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WriteIt! 2008 Winning Entry

Rebecca Carey (13/06/2009)

The Perfect Belgian Waffle

The salty tang of the sea breeze put us in the mood for something sweet.
There was only one place to go: The one place that so frequently lulls us back to it, alluring us with its promise of pudding perfection! 'Mullion Meadows', of course!
Like the emerald castle at the end of the yellow-brick-road, the quiet coastal footpath takes us to the cafe in the outskirts of the village of Mullion – a quiet community in the heart of Cornwall.
The café neighbours the chocolate shop, where the delicious aroma of melted chocolate wafts across the air, tempting us in. For now we can just about resist it, but we can be sure that we will be returning home with at least one more luxury than we set off with.
We enter the cafe and see the source of the sweet fragrance – the glass doors at the end of a small corridor encase a wheel where the chocolate is being churned, ready for moulding. Its hypnotic rhythm teases our taste buds, as the river of shining chocolate folds beautifully into itself, creating a never-ending ripple of milky, brown gloss.
The kid in the queue in front gazes dreamily at the wheel, with only one thought painted clearly across his greedy little face: ‘Is this the day they've forgotten to lock that door?’
We don't even need to look at the menu board to know what to order – although the freshly-baked goodies in the cabinet in front of us are tempting, we cannot say no to the rare treat that is the Belgian Waffle.
The three of us take our seat by the window (making sure to stay in sight of the wheel of chocolate) and chatter away about nothing in particular as another care-free summer's day drifts lazily by.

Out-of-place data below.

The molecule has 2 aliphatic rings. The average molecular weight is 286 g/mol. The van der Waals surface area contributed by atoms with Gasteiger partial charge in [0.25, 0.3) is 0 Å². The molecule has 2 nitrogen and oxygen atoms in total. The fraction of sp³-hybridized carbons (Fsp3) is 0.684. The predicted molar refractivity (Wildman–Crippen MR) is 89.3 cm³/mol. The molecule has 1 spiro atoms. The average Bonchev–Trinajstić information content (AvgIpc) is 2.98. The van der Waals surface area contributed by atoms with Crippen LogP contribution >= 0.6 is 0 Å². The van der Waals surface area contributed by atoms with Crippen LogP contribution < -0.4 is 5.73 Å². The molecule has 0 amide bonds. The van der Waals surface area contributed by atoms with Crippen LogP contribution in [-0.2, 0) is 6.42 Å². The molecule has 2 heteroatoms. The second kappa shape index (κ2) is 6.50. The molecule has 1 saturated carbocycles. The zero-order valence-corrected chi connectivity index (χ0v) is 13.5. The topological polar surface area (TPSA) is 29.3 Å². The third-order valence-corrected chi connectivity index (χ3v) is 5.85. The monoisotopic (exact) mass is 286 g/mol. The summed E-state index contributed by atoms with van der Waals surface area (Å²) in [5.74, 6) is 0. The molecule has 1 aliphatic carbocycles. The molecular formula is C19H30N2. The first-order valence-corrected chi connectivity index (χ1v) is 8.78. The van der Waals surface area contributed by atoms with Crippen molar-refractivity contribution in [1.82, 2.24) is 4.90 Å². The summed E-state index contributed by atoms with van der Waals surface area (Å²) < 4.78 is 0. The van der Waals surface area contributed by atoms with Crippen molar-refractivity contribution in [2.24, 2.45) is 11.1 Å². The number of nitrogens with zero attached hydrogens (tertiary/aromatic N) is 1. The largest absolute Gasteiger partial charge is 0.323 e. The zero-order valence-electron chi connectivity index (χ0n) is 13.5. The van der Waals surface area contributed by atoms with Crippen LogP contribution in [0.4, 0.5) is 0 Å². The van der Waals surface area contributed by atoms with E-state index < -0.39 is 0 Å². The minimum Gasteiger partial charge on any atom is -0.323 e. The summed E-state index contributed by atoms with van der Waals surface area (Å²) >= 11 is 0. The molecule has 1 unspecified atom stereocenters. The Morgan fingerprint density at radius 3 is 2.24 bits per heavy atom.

The same kid from the queue is being scolded at the next table for trying to sneak off, and we can't quite tell if the scowl on his face owes to the scolding or that the door was indeed locked, but it quickly melts away as his waffle arrives.
That must mean that ours will come soon, and we wait with baited breath as the waitress scurries back to the kitchen. Our spoons are already poised as she emerges with her tray, and carefully slides three plates onto our table.
It is then that we remember how hard it is to bring ourselves to destroy the gorgeous picture before us: a lightly toasted waffle drizzled in maple syrup which seeps out across the plate – crunchy on the outside, soft on the inside, half-hidden under two scoops of smooth vanilla ice-cream of a colour for which a name has not yet been invented, but it beautifully complements the rich honey-colour of the syrup, the toasted-toffee colour of the waffle and somehow contrasts the pure white of the whipped cream that embellishes it. This illusion of perfection is topped off neatly with a halved chocolate, with the mint centre allowed to ooze into the cream.
However, this is just a fraction of the enjoyment and each of us tucks in hungrily as the chatter stops, replaced only by an atmosphere of complete satisfaction.
The textures blend together, creating a symphony of pleasure. The warmth of the waffle harmonizes impossibly with the coolness of the ice-cream, as a flawless combination of the unique flavours that would otherwise have spoiled each other. Perfectly temperate. The cream melts away in my mouth, as the waffle soaks up the sweetness of the syrup. This is more than just food – much more than just fuel – this is excellence!
Each mouthful seems different and consistently better than the one before as the flavours fuse together, and yet each mouthful brings me closer to the last one.
As I scrape the last morsel of sweetness off my plate I feel comfortably full and completely contented in every way, and so the idle chat continues. Once again our compliments to the chef, as my brother and I eagerly ask when's the next time we can walk here. To even try to recreate this dessert ourselves would be nothing short of madness, and we refuse to order a Belgian Waffle from anywhere else for fear of it falling short of our standards (although admittedly the bar has been raised impossibly high). The kid next to us wants to know if he can move to ‘Belgia’.
What more can I say?


Author: Rebecca Carey Email:

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